Pellet injection is a primary method of replenishing density loss in large size, long pulse tokamaks, such as ITER, which are intended to operate for many particle confinement times . The method has been tried in many experiments, and is generally considered successful, although a significant fraction of the pellet mass can be lost, not absorbed into the plasma.
The location at which pellets are injected has an effect on how much of the pellet mass is retained in the plasma. Usually, pellets are injected from the outboard, large major radius edge of the plasma, because this is the most accessible part of the experimental apparatus. Recent ASDEX experiments  demonstrated that pellets injected on the inboard, low major radius edge, suffered less loss, and were absorbed more completely into the plasma.
For very large tokamaks, such as ITER, there is a further requirement to get pellets to ``fall into" the center using this mechanism, because they will ionize relatively near the plasma edge.
The cause of this effect is the toroidal curvature, the same effect responsible for the outward Shafranov shift of the flux surfaces, acting in conjunction with expansion of the ionized pellet ablation cloud. We demonstrate the effect using MHD simulations.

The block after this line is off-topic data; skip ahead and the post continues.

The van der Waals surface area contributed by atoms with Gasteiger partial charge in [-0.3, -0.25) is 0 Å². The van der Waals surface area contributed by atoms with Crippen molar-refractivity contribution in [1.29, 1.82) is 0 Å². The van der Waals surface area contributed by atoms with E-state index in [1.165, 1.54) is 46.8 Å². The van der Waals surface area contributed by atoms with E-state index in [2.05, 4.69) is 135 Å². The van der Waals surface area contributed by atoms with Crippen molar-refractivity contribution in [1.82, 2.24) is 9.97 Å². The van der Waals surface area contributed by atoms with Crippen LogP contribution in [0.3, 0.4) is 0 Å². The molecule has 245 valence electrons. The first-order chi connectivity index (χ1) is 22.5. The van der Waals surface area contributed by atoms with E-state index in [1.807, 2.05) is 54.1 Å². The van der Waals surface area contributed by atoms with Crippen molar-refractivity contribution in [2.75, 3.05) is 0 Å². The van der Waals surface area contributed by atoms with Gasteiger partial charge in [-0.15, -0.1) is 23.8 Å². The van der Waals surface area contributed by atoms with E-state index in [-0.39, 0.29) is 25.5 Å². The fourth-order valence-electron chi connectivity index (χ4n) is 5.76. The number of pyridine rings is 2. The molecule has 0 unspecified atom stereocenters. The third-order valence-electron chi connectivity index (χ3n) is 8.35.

The numerical results confirm that pellets injected at the outboard edge lead to an MHD equilibrium in which the injected density moves relatively closer to the outboard plasma edge. We also show that sufficiently massive pellets, injected at the inboard side of the plasma, are able to reach the plasma center. In the process, the pellet drives magnetic reconnection leading to a reversed shear profile. This may offer a way of maintaining reversed negative central shear, which can be highly favorable for transport, in the presence of Ohmic dissipation in large long pulse or steady state tokamaks.
Finally, pellets injected at the top (or bottom) edge lead to an MHD equilibrium in which the injected density moves relatively little.
We derive a simple model of the pellet displacement, which agrees well with the numerical data obtained from the 3D simulations. The pellet displacement is proportional to the pellet pressure perturbation, and the cosine of the angle between the normal to the flux surface at the pellet and the major radius direction.